If the vertices that match are more likely to be close to the vertex at which the search begins, then the breadth first search may be best. Since breadth first searches tend to use more memory than a depth first search, if the objective is to find the full set of matching vertices randomly located, a depth first is the better choice.
Terminating the search at a given depth makes sense if the cost of the search is considered comparable to success at matching. There may be a point when searching further is considered too unlikely to be fruitful to incur the cost.
Where are all these algorithms are used?
In robots whose designers assessed resource availability and the importance of the goal and decided upon the correct termination criteria and traversal determination for the particular task.
which algorithm is mostly used in Robots.
There is no global rule that spans all things robots commonly do or are hoped to perform in the future. There are a few common matches between search algorithms and common tasks however.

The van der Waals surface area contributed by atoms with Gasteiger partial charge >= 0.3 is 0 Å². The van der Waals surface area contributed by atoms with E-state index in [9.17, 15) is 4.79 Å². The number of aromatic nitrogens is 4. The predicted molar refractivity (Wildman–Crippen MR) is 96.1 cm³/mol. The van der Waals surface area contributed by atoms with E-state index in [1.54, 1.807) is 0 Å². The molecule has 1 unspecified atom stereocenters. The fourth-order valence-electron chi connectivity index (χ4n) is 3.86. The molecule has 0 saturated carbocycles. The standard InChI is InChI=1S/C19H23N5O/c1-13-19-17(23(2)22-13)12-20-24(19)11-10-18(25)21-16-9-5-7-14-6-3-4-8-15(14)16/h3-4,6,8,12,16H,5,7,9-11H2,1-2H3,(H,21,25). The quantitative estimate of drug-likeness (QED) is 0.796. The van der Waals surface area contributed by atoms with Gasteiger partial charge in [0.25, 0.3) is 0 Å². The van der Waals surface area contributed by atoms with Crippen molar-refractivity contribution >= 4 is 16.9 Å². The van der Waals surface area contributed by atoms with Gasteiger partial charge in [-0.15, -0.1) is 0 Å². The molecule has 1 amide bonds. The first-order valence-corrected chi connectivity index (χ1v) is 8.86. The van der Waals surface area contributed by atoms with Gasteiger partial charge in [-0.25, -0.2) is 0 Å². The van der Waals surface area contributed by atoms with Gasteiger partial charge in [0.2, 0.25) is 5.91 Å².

- Since backtracking in physical space is inefficient, depth first searches are more than breadth first searches when the testing of locations requires physically travelling to them.
- Visual systems tend to do a breadth first search, since changing camera angle produces a higher reliability in perusal of recognized objects from close up than random travel to get close to additional objects for recognition purposes.